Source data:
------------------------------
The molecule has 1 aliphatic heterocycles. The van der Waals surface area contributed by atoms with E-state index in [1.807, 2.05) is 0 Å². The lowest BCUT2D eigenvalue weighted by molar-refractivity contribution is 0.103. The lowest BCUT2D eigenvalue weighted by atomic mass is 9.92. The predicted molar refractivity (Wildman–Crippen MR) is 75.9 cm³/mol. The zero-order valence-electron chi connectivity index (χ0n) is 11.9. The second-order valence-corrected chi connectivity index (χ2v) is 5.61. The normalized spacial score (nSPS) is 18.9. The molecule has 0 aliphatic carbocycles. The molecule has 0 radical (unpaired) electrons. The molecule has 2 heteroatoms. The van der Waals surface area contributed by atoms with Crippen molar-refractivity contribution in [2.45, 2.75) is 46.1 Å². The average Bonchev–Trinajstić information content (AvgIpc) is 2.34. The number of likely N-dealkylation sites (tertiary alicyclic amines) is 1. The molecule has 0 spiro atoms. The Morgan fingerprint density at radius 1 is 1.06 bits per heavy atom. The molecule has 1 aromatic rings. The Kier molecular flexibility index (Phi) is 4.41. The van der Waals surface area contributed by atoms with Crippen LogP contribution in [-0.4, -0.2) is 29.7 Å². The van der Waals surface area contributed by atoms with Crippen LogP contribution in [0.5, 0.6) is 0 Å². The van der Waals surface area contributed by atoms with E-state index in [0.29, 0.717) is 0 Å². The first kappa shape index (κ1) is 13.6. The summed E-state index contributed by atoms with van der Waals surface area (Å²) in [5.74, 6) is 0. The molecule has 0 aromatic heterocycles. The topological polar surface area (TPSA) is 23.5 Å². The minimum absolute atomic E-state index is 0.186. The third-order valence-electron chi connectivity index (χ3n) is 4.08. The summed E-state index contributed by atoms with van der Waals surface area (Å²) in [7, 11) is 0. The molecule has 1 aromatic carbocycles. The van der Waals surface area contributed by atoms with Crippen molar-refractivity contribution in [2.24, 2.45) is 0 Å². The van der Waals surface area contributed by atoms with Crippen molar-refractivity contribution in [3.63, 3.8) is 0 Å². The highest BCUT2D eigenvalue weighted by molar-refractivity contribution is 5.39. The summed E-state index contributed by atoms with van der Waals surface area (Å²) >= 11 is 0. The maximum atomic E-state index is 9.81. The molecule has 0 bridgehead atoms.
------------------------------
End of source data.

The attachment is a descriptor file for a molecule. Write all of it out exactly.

The molecule has 1 aliphatic heterocycles. The van der Waals surface area contributed by atoms with E-state index in [1.807, 2.05) is 0 Å². The lowest BCUT2D eigenvalue weighted by molar-refractivity contribution is 0.103. The lowest BCUT2D eigenvalue weighted by atomic mass is 9.92. The predicted molar refractivity (Wildman–Crippen MR) is 75.9 cm³/mol. The zero-order valence-electron chi connectivity index (χ0n) is 11.9. The second-order valence-corrected chi connectivity index (χ2v) is 5.61. The normalized spacial score (nSPS) is 18.9. The molecule has 0 aliphatic carbocycles. The molecule has 0 radical (unpaired) electrons. The molecule has 2 heteroatoms. The van der Waals surface area contributed by atoms with Crippen molar-refractivity contribution in [2.45, 2.75) is 46.1 Å². The average Bonchev–Trinajstić information content (AvgIpc) is 2.34. The number of likely N-dealkylation sites (tertiary alicyclic amines) is 1. The molecule has 0 spiro atoms. The Morgan fingerprint density at radius 1 is 1.06 bits per heavy atom. The molecule has 1 aromatic rings. The Kier molecular flexibility index (Phi) is 4.41. The van der Waals surface area contributed by atoms with Crippen LogP contribution in [-0.4, -0.2) is 29.7 Å². The van der Waals surface area contributed by atoms with Crippen LogP contribution in [0.5, 0.6) is 0 Å². The van der Waals surface area contributed by atoms with E-state index in [0.29, 0.717) is 0 Å². The first kappa shape index (κ1) is 13.6. The summed E-state index contributed by atoms with van der Waals surface area (Å²) in [5.74, 6) is 0. The molecule has 0 aromatic heterocycles. The topological polar surface area (TPSA) is 23.5 Å². The minimum absolute atomic E-state index is 0.186. The third-order valence-electron chi connectivity index (χ3n) is 4.08. The summed E-state index contributed by atoms with van der Waals surface area (Å²) in [7, 11) is 0. The molecule has 1 aromatic carbocycles. The van der Waals surface area contributed by atoms with Crippen molar-refractivity contribution in [2.24, 2.45) is 0 Å². The van der Waals surface area contributed by atoms with Crippen molar-refractivity contribution in [3.63, 3.8) is 0 Å². The highest BCUT2D eigenvalue weighted by molar-refractivity contribution is 5.39. The summed E-state index contributed by atoms with van der Waals surface area (Å²) >= 11 is 0. The maximum atomic E-state index is 9.81. The molecule has 0 bridgehead atoms.